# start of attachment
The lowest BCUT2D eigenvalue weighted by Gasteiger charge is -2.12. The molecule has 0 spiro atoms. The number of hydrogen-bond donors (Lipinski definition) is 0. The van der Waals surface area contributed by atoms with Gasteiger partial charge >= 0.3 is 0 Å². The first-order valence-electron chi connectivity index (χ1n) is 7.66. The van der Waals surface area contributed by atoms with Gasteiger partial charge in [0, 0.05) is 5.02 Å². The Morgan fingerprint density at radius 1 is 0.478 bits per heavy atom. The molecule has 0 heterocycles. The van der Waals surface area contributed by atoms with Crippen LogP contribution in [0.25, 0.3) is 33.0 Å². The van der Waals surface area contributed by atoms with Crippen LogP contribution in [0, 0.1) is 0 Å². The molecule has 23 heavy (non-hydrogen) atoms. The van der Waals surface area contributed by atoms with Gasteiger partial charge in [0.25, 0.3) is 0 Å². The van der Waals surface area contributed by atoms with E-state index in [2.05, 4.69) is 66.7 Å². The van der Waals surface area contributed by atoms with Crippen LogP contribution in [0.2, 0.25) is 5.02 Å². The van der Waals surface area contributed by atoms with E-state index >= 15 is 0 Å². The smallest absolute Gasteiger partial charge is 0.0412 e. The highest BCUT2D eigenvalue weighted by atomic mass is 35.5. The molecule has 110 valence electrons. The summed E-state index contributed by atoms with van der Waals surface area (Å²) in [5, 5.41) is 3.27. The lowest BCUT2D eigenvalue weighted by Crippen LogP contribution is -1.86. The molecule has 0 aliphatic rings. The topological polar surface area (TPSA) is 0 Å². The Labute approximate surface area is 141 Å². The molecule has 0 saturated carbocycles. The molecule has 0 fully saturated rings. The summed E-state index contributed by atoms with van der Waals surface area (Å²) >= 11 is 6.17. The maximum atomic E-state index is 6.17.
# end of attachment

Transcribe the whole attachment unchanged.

The lowest BCUT2D eigenvalue weighted by Gasteiger charge is -2.12. The molecule has 0 spiro atoms. The number of hydrogen-bond donors (Lipinski definition) is 0. The van der Waals surface area contributed by atoms with Gasteiger partial charge >= 0.3 is 0 Å². The first-order valence-electron chi connectivity index (χ1n) is 7.66. The van der Waals surface area contributed by atoms with Gasteiger partial charge in [0, 0.05) is 5.02 Å². The Morgan fingerprint density at radius 1 is 0.478 bits per heavy atom. The molecule has 0 heterocycles. The van der Waals surface area contributed by atoms with Crippen LogP contribution in [0.25, 0.3) is 33.0 Å². The van der Waals surface area contributed by atoms with Crippen LogP contribution in [0, 0.1) is 0 Å². The molecule has 23 heavy (non-hydrogen) atoms. The van der Waals surface area contributed by atoms with Gasteiger partial charge in [0.25, 0.3) is 0 Å². The van der Waals surface area contributed by atoms with E-state index in [2.05, 4.69) is 66.7 Å². The van der Waals surface area contributed by atoms with Crippen LogP contribution in [0.2, 0.25) is 5.02 Å². The van der Waals surface area contributed by atoms with E-state index >= 15 is 0 Å². The smallest absolute Gasteiger partial charge is 0.0412 e. The highest BCUT2D eigenvalue weighted by atomic mass is 35.5. The molecule has 110 valence electrons. The summed E-state index contributed by atoms with van der Waals surface area (Å²) in [5, 5.41) is 3.27. The lowest BCUT2D eigenvalue weighted by Crippen LogP contribution is -1.86. The molecule has 0 aliphatic rings. The topological polar surface area (TPSA) is 0 Å². The Labute approximate surface area is 141 Å². The molecule has 0 saturated carbocycles. The molecule has 0 fully saturated rings. The summed E-state index contributed by atoms with van der Waals surface area (Å²) >= 11 is 6.17. The maximum atomic E-state index is 6.17.